,Ng Zhu Hann: South Korea’s economy have always been dominated by “Chaebols” for most of the past century. The word Chaebol is a combination of the South Korean words chae (wealth) and bol (clan or clique). It essentially means family-run conglomerates with businesses across diverse industries.
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THERE was once a boy in South Korea who lived in poverty, growing up with five siblings raised by his grandmother, in a one bedroom apartment within the poorest neighbourhood of Seoul.His father was a pen factory worker while his mother was a hotel housekeeper.
Despite the adversity in life, he was extremely driven and often motivated himself by writing Korean quotes in his own blood.
He was the first of his family to go to college and gain admittance in 1986 at the prestigious Seoul National University. There, he learnt about the Internet and embarked on his entrepreneurship journey through technology.
He is Kim Beom-soo (also known as Brian Kim), the founder of Internet giant, Kakao. Kim overtook Samsung’s heir Lee Jae-yong as the richest South Korean on 23rd of June with a net worth of US$16.2bil (RM67.1bil) following his company’s share price ascend by more than 110% in 2021.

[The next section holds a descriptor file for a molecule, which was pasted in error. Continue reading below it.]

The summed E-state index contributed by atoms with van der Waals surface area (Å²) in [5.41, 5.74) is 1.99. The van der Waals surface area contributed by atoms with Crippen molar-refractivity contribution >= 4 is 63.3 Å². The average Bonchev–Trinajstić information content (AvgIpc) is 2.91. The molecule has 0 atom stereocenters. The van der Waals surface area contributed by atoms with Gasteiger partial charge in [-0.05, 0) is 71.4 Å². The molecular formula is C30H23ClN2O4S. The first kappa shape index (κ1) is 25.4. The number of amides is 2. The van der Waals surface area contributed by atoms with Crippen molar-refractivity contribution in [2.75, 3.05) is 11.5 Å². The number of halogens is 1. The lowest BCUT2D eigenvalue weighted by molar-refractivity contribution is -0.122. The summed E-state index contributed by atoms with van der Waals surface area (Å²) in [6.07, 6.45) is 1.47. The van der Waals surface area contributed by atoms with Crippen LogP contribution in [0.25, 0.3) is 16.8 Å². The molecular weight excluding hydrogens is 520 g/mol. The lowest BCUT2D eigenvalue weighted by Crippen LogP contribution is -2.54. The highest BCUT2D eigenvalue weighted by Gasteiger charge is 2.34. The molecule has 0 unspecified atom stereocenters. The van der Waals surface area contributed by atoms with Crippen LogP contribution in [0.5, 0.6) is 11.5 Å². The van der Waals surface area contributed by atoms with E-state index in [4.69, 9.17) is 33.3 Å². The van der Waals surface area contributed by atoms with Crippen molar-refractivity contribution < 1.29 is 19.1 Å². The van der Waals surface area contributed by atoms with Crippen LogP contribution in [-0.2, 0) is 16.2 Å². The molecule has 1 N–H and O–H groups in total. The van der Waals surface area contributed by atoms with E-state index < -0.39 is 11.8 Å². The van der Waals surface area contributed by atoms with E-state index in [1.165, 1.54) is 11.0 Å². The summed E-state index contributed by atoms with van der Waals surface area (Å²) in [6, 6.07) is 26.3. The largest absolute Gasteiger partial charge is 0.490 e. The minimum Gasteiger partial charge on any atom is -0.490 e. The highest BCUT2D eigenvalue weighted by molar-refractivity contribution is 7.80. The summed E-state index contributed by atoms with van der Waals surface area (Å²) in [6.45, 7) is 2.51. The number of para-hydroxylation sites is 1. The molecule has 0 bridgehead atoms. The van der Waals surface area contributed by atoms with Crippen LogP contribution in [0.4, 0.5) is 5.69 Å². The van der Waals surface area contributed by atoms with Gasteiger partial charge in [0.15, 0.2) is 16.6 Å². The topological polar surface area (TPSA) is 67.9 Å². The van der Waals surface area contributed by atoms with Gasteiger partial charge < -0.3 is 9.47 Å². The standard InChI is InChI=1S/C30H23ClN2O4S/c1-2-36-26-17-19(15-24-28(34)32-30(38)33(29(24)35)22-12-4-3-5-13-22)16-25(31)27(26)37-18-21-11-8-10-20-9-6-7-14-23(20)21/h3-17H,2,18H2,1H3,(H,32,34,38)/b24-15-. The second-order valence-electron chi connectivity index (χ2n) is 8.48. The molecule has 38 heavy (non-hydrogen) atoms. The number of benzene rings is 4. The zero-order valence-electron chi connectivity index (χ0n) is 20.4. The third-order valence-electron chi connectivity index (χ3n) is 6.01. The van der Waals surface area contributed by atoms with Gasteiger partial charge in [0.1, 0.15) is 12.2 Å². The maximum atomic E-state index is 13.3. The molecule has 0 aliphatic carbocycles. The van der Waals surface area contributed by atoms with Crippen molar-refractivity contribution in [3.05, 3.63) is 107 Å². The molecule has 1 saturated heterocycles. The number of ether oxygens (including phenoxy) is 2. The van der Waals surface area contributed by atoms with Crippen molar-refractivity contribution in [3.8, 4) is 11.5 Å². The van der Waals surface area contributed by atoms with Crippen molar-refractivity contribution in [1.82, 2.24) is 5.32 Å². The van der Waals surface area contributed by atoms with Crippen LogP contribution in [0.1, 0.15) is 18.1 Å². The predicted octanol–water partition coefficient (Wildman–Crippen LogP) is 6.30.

Apart from the heartwarming rags to riches element to this story, what is especially significant is the fact that South Korea’s economy have always been dominated by “Chaebols” for most of the past century.CLICK TO ENLARGE
The word Chaebol is a combination of the South Korean words chae (wealth) and bol (clan or clique). It essentially means family-run conglomerates with businesses across diverse industries.
Chaebols rose to prominence post 1950s Korean War as it played a key role in lifting the war torn nation out of poverty and rebuilding the economy for its citizens. It relied heavily on government support as well as favourable policies to build up its market position. It was a win-win arrangement for the country as the government needed to create employment, feed the people and grow the domestic economy. Chaebols became the prime vehicle that steered the country forward.
Today, they have grown so big that it has overbearing influence not only within South Korea but globally with household names like Samsung, Hyundai, LG, SK and Lotte. The pie chart above shows the percentage of revenue as compared to the country’s gross domestic product (GDP) for the five biggest South Korean conglomerates as at 2019.
What is particularly fascinating is the concentration of wealth and influence on business entities like the Chaebols that can be found in other Asian countries as well.
In Japan, there are the large general trading companies with hundreds of years of history known as the “sogo shosha”. These companies has its roots in 1800s when Japan opened up to foreign trade during the Meiji-era.